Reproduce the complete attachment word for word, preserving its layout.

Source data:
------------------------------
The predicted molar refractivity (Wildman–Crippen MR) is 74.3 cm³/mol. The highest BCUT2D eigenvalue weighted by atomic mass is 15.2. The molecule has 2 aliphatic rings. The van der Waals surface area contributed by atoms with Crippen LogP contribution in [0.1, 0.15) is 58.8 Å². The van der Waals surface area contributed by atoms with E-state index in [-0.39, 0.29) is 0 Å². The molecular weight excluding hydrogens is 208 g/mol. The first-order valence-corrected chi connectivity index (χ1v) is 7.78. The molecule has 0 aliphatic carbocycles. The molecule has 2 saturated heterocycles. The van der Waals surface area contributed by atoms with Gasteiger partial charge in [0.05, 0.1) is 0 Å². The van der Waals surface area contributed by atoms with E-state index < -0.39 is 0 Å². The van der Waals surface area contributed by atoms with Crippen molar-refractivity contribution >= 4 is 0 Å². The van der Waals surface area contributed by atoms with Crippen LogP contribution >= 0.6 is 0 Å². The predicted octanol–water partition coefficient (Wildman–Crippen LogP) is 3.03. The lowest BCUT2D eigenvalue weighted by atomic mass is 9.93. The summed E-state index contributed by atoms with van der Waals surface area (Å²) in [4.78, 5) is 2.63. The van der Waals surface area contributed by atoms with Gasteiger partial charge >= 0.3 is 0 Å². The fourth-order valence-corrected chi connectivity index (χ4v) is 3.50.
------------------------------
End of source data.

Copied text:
The predicted molar refractivity (Wildman–Crippen MR) is 74.3 cm³/mol. The highest BCUT2D eigenvalue weighted by atomic mass is 15.2. The molecule has 2 aliphatic rings. The van der Waals surface area contributed by atoms with Crippen LogP contribution in [0.1, 0.15) is 58.8 Å². The van der Waals surface area contributed by atoms with E-state index in [-0.39, 0.29) is 0 Å². The molecular weight excluding hydrogens is 208 g/mol. The first-order valence-corrected chi connectivity index (χ1v) is 7.78. The molecule has 0 aliphatic carbocycles. The molecule has 2 saturated heterocycles. The van der Waals surface area contributed by atoms with Gasteiger partial charge in [0.05, 0.1) is 0 Å². The van der Waals surface area contributed by atoms with E-state index < -0.39 is 0 Å². The van der Waals surface area contributed by atoms with Crippen molar-refractivity contribution >= 4 is 0 Å². The van der Waals surface area contributed by atoms with Crippen LogP contribution >= 0.6 is 0 Å². The predicted octanol–water partition coefficient (Wildman–Crippen LogP) is 3.03. The lowest BCUT2D eigenvalue weighted by atomic mass is 9.93. The summed E-state index contributed by atoms with van der Waals surface area (Å²) in [4.78, 5) is 2.63. The van der Waals surface area contributed by atoms with Gasteiger partial charge >= 0.3 is 0 Å². The fourth-order valence-corrected chi connectivity index (χ4v) is 3.50.